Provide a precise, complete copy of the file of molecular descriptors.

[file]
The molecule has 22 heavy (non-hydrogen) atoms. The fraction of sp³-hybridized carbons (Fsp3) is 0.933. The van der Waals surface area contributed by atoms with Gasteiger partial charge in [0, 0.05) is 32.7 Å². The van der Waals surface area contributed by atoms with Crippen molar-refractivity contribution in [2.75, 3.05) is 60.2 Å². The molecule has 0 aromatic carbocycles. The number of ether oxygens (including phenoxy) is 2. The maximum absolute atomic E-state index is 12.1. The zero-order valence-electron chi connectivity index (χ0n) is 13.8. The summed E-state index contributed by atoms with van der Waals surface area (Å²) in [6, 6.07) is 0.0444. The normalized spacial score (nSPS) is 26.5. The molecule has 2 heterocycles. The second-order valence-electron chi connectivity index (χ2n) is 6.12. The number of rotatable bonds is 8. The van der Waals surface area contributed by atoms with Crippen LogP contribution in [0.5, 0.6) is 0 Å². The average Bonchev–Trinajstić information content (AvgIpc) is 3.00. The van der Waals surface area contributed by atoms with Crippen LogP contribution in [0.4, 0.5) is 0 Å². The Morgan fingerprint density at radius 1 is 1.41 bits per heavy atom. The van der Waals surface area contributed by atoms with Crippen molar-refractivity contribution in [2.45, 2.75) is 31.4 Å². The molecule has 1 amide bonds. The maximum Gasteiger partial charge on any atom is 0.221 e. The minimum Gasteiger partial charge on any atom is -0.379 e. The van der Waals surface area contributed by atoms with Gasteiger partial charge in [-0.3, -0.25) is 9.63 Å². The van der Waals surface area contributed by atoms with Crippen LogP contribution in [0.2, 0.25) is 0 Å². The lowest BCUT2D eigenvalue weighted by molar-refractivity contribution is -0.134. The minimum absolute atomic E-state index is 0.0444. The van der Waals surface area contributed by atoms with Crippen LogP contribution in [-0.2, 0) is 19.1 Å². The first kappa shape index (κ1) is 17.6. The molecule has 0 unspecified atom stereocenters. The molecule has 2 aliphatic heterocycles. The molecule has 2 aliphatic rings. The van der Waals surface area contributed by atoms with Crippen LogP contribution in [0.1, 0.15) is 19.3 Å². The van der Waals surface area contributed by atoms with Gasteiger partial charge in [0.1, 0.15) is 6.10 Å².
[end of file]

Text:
The molecule has 22 heavy (non-hydrogen) atoms. The fraction of sp³-hybridized carbons (Fsp3) is 0.933. The van der Waals surface area contributed by atoms with Gasteiger partial charge in [0, 0.05) is 32.7 Å². The van der Waals surface area contributed by atoms with Crippen molar-refractivity contribution in [2.75, 3.05) is 60.2 Å². The molecule has 0 aromatic carbocycles. The number of ether oxygens (including phenoxy) is 2. The maximum absolute atomic E-state index is 12.1. The zero-order valence-electron chi connectivity index (χ0n) is 13.8. The summed E-state index contributed by atoms with van der Waals surface area (Å²) in [6, 6.07) is 0.0444. The normalized spacial score (nSPS) is 26.5. The molecule has 2 heterocycles. The second-order valence-electron chi connectivity index (χ2n) is 6.12. The number of rotatable bonds is 8. The van der Waals surface area contributed by atoms with Crippen LogP contribution in [0.5, 0.6) is 0 Å². The average Bonchev–Trinajstić information content (AvgIpc) is 3.00. The van der Waals surface area contributed by atoms with Crippen LogP contribution in [0.4, 0.5) is 0 Å². The Morgan fingerprint density at radius 1 is 1.41 bits per heavy atom. The van der Waals surface area contributed by atoms with Crippen molar-refractivity contribution in [2.45, 2.75) is 31.4 Å². The molecule has 1 amide bonds. The maximum Gasteiger partial charge on any atom is 0.221 e. The minimum Gasteiger partial charge on any atom is -0.379 e. The van der Waals surface area contributed by atoms with Gasteiger partial charge in [-0.3, -0.25) is 9.63 Å². The van der Waals surface area contributed by atoms with Crippen LogP contribution in [0.2, 0.25) is 0 Å². The lowest BCUT2D eigenvalue weighted by molar-refractivity contribution is -0.134. The minimum absolute atomic E-state index is 0.0444. The van der Waals surface area contributed by atoms with Crippen LogP contribution in [-0.2, 0) is 19.1 Å². The first kappa shape index (κ1) is 17.6. The molecule has 0 unspecified atom stereocenters. The molecule has 2 aliphatic heterocycles. The molecule has 2 aliphatic rings. The van der Waals surface area contributed by atoms with Crippen LogP contribution in [0.1, 0.15) is 19.3 Å². The van der Waals surface area contributed by atoms with Gasteiger partial charge in [0.1, 0.15) is 6.10 Å².